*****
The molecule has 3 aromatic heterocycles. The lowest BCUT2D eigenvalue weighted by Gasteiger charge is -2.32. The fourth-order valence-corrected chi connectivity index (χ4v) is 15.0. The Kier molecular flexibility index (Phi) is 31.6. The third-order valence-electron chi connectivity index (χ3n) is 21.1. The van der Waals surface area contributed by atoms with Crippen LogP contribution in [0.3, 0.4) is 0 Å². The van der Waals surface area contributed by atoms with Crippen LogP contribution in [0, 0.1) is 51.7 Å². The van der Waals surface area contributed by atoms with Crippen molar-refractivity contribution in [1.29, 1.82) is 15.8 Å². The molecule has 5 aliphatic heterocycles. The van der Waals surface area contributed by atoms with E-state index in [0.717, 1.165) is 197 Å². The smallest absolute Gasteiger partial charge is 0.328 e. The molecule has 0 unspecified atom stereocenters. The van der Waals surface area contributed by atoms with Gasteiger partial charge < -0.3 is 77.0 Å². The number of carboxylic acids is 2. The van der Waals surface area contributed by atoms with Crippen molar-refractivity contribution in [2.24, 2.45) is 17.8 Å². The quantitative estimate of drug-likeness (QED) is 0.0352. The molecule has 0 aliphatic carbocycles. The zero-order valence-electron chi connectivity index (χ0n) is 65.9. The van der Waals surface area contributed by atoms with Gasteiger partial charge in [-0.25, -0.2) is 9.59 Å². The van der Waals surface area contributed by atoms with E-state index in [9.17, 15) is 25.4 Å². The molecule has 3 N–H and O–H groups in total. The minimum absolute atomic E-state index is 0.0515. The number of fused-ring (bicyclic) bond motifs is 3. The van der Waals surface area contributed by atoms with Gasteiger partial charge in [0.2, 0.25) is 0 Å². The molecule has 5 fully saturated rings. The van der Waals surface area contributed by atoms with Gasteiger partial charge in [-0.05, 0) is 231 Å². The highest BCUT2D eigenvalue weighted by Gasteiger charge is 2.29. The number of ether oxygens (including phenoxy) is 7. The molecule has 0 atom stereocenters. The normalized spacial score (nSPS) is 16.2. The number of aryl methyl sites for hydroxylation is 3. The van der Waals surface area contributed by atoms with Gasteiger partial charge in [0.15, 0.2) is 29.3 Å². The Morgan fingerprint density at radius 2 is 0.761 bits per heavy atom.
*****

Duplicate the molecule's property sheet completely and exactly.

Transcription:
The molecule has 3 aromatic heterocycles. The lowest BCUT2D eigenvalue weighted by Gasteiger charge is -2.32. The fourth-order valence-corrected chi connectivity index (χ4v) is 15.0. The Kier molecular flexibility index (Phi) is 31.6. The third-order valence-electron chi connectivity index (χ3n) is 21.1. The van der Waals surface area contributed by atoms with Crippen LogP contribution in [0.3, 0.4) is 0 Å². The van der Waals surface area contributed by atoms with Crippen LogP contribution in [0, 0.1) is 51.7 Å². The van der Waals surface area contributed by atoms with Crippen molar-refractivity contribution in [1.29, 1.82) is 15.8 Å². The molecule has 5 aliphatic heterocycles. The van der Waals surface area contributed by atoms with E-state index in [0.717, 1.165) is 197 Å². The smallest absolute Gasteiger partial charge is 0.328 e. The molecule has 0 unspecified atom stereocenters. The van der Waals surface area contributed by atoms with Gasteiger partial charge < -0.3 is 77.0 Å². The number of carboxylic acids is 2. The van der Waals surface area contributed by atoms with Crippen molar-refractivity contribution in [2.24, 2.45) is 17.8 Å². The quantitative estimate of drug-likeness (QED) is 0.0352. The molecule has 0 aliphatic carbocycles. The zero-order valence-electron chi connectivity index (χ0n) is 65.9. The van der Waals surface area contributed by atoms with Gasteiger partial charge in [-0.25, -0.2) is 9.59 Å². The van der Waals surface area contributed by atoms with E-state index in [9.17, 15) is 25.4 Å². The molecule has 3 N–H and O–H groups in total. The minimum absolute atomic E-state index is 0.0515. The number of fused-ring (bicyclic) bond motifs is 3. The van der Waals surface area contributed by atoms with Gasteiger partial charge in [0.2, 0.25) is 0 Å². The molecule has 5 fully saturated rings. The van der Waals surface area contributed by atoms with Gasteiger partial charge in [-0.05, 0) is 231 Å². The highest BCUT2D eigenvalue weighted by Gasteiger charge is 2.29. The number of ether oxygens (including phenoxy) is 7. The molecule has 0 atom stereocenters. The normalized spacial score (nSPS) is 16.2. The number of aryl methyl sites for hydroxylation is 3. The van der Waals surface area contributed by atoms with Gasteiger partial charge in [0.15, 0.2) is 29.3 Å². The Morgan fingerprint density at radius 2 is 0.761 bits per heavy atom.